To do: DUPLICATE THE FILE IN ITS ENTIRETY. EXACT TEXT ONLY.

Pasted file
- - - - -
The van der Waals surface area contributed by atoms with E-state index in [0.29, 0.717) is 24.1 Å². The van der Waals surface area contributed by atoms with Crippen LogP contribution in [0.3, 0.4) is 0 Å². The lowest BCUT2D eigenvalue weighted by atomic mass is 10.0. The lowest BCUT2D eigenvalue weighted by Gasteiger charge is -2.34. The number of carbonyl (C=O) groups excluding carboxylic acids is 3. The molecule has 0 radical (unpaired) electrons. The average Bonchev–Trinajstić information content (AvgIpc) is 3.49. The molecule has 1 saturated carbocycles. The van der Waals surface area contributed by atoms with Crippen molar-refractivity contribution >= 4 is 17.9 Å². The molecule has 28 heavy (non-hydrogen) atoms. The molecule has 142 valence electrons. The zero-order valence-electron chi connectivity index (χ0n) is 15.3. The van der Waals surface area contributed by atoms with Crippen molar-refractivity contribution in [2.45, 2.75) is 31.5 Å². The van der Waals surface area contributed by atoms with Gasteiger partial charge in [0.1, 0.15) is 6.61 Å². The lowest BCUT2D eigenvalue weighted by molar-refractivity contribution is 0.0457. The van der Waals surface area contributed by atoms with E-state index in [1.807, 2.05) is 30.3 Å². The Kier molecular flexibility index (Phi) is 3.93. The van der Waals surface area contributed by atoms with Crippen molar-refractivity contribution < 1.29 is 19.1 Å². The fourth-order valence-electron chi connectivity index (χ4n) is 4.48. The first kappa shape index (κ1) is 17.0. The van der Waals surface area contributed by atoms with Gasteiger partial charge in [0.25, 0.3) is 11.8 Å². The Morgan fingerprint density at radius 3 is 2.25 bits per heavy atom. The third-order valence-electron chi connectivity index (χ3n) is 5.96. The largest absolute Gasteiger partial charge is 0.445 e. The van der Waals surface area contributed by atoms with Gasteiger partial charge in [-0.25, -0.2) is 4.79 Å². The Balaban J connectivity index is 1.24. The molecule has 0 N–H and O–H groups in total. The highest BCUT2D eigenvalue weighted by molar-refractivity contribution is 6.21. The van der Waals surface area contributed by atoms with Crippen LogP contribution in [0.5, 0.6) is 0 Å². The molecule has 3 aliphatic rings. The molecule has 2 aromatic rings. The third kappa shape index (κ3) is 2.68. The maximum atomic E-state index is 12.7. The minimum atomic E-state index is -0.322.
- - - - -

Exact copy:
The van der Waals surface area contributed by atoms with E-state index in [0.29, 0.717) is 24.1 Å². The van der Waals surface area contributed by atoms with Crippen LogP contribution in [0.3, 0.4) is 0 Å². The lowest BCUT2D eigenvalue weighted by atomic mass is 10.0. The lowest BCUT2D eigenvalue weighted by Gasteiger charge is -2.34. The number of carbonyl (C=O) groups excluding carboxylic acids is 3. The molecule has 0 radical (unpaired) electrons. The average Bonchev–Trinajstić information content (AvgIpc) is 3.49. The molecule has 1 saturated carbocycles. The van der Waals surface area contributed by atoms with Crippen molar-refractivity contribution >= 4 is 17.9 Å². The molecule has 28 heavy (non-hydrogen) atoms. The molecule has 142 valence electrons. The zero-order valence-electron chi connectivity index (χ0n) is 15.3. The van der Waals surface area contributed by atoms with Crippen molar-refractivity contribution in [2.45, 2.75) is 31.5 Å². The van der Waals surface area contributed by atoms with Gasteiger partial charge in [0.1, 0.15) is 6.61 Å². The lowest BCUT2D eigenvalue weighted by molar-refractivity contribution is 0.0457. The van der Waals surface area contributed by atoms with E-state index in [1.807, 2.05) is 30.3 Å². The Kier molecular flexibility index (Phi) is 3.93. The van der Waals surface area contributed by atoms with Crippen molar-refractivity contribution < 1.29 is 19.1 Å². The fourth-order valence-electron chi connectivity index (χ4n) is 4.48. The first kappa shape index (κ1) is 17.0. The van der Waals surface area contributed by atoms with Gasteiger partial charge in [0.25, 0.3) is 11.8 Å². The Morgan fingerprint density at radius 3 is 2.25 bits per heavy atom. The third-order valence-electron chi connectivity index (χ3n) is 5.96. The largest absolute Gasteiger partial charge is 0.445 e. The van der Waals surface area contributed by atoms with Gasteiger partial charge in [-0.25, -0.2) is 4.79 Å². The Balaban J connectivity index is 1.24. The molecule has 0 N–H and O–H groups in total. The highest BCUT2D eigenvalue weighted by molar-refractivity contribution is 6.21. The van der Waals surface area contributed by atoms with Crippen LogP contribution in [0.5, 0.6) is 0 Å². The molecule has 3 aliphatic rings. The molecule has 2 aromatic rings. The third kappa shape index (κ3) is 2.68. The maximum atomic E-state index is 12.7. The minimum atomic E-state index is -0.322.